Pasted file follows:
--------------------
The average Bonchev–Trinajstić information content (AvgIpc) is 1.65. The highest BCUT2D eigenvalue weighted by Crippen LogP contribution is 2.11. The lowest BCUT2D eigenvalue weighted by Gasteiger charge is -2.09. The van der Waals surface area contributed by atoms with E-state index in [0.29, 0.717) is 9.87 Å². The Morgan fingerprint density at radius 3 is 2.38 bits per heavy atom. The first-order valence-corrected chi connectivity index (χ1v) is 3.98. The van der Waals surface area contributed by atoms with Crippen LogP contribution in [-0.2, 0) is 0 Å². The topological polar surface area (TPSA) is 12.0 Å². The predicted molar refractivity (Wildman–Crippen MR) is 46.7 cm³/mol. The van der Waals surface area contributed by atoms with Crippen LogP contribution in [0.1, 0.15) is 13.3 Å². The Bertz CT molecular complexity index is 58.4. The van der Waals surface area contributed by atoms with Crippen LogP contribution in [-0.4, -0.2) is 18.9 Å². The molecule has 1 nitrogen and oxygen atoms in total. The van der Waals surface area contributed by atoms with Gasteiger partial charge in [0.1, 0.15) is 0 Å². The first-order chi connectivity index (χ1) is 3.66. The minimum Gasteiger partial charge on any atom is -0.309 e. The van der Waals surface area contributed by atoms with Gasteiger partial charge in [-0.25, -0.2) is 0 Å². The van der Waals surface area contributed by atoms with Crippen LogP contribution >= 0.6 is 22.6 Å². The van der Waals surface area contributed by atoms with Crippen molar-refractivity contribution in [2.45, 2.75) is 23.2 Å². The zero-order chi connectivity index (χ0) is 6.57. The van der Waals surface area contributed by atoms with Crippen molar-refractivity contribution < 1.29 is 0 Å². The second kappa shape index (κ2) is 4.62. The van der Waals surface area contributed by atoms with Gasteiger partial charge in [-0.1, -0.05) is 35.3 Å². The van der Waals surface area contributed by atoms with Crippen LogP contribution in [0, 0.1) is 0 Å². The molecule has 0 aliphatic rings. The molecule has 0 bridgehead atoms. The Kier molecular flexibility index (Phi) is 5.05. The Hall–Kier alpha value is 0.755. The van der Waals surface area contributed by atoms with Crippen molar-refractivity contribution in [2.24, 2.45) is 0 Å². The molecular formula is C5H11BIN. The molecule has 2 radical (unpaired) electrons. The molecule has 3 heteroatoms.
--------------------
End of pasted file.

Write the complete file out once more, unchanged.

The average Bonchev–Trinajstić information content (AvgIpc) is 1.65. The highest BCUT2D eigenvalue weighted by Crippen LogP contribution is 2.11. The lowest BCUT2D eigenvalue weighted by Gasteiger charge is -2.09. The van der Waals surface area contributed by atoms with E-state index in [0.29, 0.717) is 9.87 Å². The Morgan fingerprint density at radius 3 is 2.38 bits per heavy atom. The first-order valence-corrected chi connectivity index (χ1v) is 3.98. The van der Waals surface area contributed by atoms with Crippen LogP contribution in [-0.2, 0) is 0 Å². The topological polar surface area (TPSA) is 12.0 Å². The predicted molar refractivity (Wildman–Crippen MR) is 46.7 cm³/mol. The van der Waals surface area contributed by atoms with Crippen LogP contribution in [0.1, 0.15) is 13.3 Å². The Bertz CT molecular complexity index is 58.4. The van der Waals surface area contributed by atoms with Crippen LogP contribution in [-0.4, -0.2) is 18.9 Å². The molecule has 1 nitrogen and oxygen atoms in total. The van der Waals surface area contributed by atoms with Gasteiger partial charge in [0.1, 0.15) is 0 Å². The first-order chi connectivity index (χ1) is 3.66. The minimum Gasteiger partial charge on any atom is -0.309 e. The van der Waals surface area contributed by atoms with Gasteiger partial charge in [-0.25, -0.2) is 0 Å². The van der Waals surface area contributed by atoms with Crippen LogP contribution >= 0.6 is 22.6 Å². The van der Waals surface area contributed by atoms with Crippen molar-refractivity contribution in [2.45, 2.75) is 23.2 Å². The zero-order chi connectivity index (χ0) is 6.57. The van der Waals surface area contributed by atoms with Crippen molar-refractivity contribution < 1.29 is 0 Å². The second kappa shape index (κ2) is 4.62. The van der Waals surface area contributed by atoms with Gasteiger partial charge in [-0.1, -0.05) is 35.3 Å². The van der Waals surface area contributed by atoms with Crippen LogP contribution in [0, 0.1) is 0 Å². The molecule has 0 aliphatic rings. The molecule has 0 bridgehead atoms. The Kier molecular flexibility index (Phi) is 5.05. The Hall–Kier alpha value is 0.755. The van der Waals surface area contributed by atoms with Crippen molar-refractivity contribution in [2.24, 2.45) is 0 Å². The molecular formula is C5H11BIN. The molecule has 2 radical (unpaired) electrons. The molecule has 3 heteroatoms.